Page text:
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Businesses in England to benefit from Johnson’s rates cut

empty shops in Glasgow

Shops in Scotland will be awaiting a response from Holyrood (pic: Terry Murden)

Boris Johnson will offer a lifeline to struggling high street shops by cutting business rates by half – putting pressure on the Scottish Government to do the same.

The move will be included among 30 bills in today’s Queen’s Speech which focus on boosting public services.

Mr Johnson will unveil a 50% discount to crippling business rates for small retailers, restaurants, hairdressers, and pubs. an increase from the current discount of 33%.

The tax break will apply to all independent shops, pubs restaurants and cafes in England with a rateable value below £51,000 – roughly 90% of the total.

Nine out of 10 independent firms will qualify for the relief, which is eligible to retailers with a rateable value below £51,000 – giving them a saving of up to £12,500 in total.

Independent cinemas and music venues will also qualify to help protect local amenities. A current £1,500 relief for local newspapers will also be extended by another year.

But it will not apply in Scotland where business rates are devolved and businesses are in uproar over plans to give local councils greater powers to set their own rates.

The SNP has today issued its “alternative” Queen’s Speech with a list of 12 suggested bills that it says the government should introduce. None of the 12 addresses help for business or the economy.

Sajid Javid

Sajid Javid: ‘action to save our high streets’

Chancellor Sajid Javid said: “We want to reinvigorate communities up and down our great country, helping people put the heart back into the places they call home.

“That’s why we’re taking action to save our high streets and keep pubs, cafes, and hairdressers open by slashing their business rate bills by half.

“We will also make sure that our much-cherished independent cinemas and grassroots music venues can benefit from this relief so we keep entertainment on the streets of our local towns.”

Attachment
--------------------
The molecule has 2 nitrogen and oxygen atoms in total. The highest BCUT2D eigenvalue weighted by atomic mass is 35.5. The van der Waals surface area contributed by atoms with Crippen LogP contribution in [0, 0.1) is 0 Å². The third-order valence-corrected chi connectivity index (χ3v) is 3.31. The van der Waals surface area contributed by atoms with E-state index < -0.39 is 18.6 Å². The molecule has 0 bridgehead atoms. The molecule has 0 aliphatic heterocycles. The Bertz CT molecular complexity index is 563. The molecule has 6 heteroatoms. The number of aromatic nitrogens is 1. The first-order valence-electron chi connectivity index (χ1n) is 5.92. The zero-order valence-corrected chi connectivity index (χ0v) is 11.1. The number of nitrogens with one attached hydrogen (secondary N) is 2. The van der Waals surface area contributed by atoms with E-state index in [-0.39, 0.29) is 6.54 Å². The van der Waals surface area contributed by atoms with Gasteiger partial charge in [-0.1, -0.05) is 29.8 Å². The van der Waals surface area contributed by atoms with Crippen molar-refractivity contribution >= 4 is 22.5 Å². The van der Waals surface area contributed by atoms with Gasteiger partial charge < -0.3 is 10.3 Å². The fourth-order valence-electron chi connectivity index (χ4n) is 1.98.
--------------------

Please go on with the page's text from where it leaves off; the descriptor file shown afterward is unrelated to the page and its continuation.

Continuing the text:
Derek Mackay, the Scottish Finance Secretary, told Daily Business yesterday that he will publish an Economic Action Plan in January in which he promises some new measures to help business.

His last plan was published in November 2018. The latest programme was delayed by the election. The new action plan follows better news for Scotland’s economy after officials figures show it avoided recession and grew by 0.3% in real terms during the third quarter of 2019. This follows a contraction of 0.2% in the previous three months.

The number of bills in today’s Queen’s Speech is double the usual amount and will be dominated by delivery of the Tories’ election promises on the NHS, crime and education – also devolved issues.

There will be an end to terrorists’ early release from jail in response to the London Bridge attack.

The first new law will come tomorrow with the return of the Withdrawal Agreement Bill so it can be passed by its 31 January.

The SNP Westminster Leader Ian Blackford called on the UK government to introduce the SNP’s proposals:

  • An Independence referendum – ensuring Scotland’s right to choose our own future is respected.
  • An NHS Protection Bill – to stop the threat to the NHS from a Tory-Trump trade deal, and a commitment to increase per capita health spending in England to the same level as it is in Scotland, benefiting the NHS in all four UK nations.
  • A Parental Leave Expansion Bill – to increase parental leave with an additional 12 weeks to be ring-fenced for the father in order to encourage take-up as well as increases in statutory maternity and paternity pay.
  • An Equal Living Wage Bill – to increase the national minimum wage to at least the level of the real Living wage, and to end age discrimination in the legal minimum wage.
  • A Social Security Reform Bill – to scrap the two-child cap on tax credits and rape clause, to end the benefits freeze, and halt the flawed roll out of Universal Credit.
  • A Women’s Pension Justice Bill – to deliver justice for the 3.8million women born in the 1950s denied their pension by consecutive UK governments.
  • A Climate Emergency Bill – introducing tougher legal targets, to ensure the UK government matches Scotland’s net zero emissions target by 2045 – and putting oil and gas receipts into a net-zero fund for measures to tackle climate change.
  • A new Green Energy Deal – delivering real action on the climate emergency by building on the transition toward a greener, sustainable future.
  • A BBC Licence Fee Bill – to ensure the BBC licence fee remains free for over-75s.
  • An Electoral Franchise Expansion Bill – to extend the franchise to introduce votes at 16 in general elections, as already introduced by the SNP for Holyrood elections.
  • A House of Lords Abolition Bill – to begin the process of abolishing the unelected and undemocratic House of Lords.
  • A Trident Abolition Bill – rejecting the immoral replacement of nuclear weapons at a cost of over £200billion.


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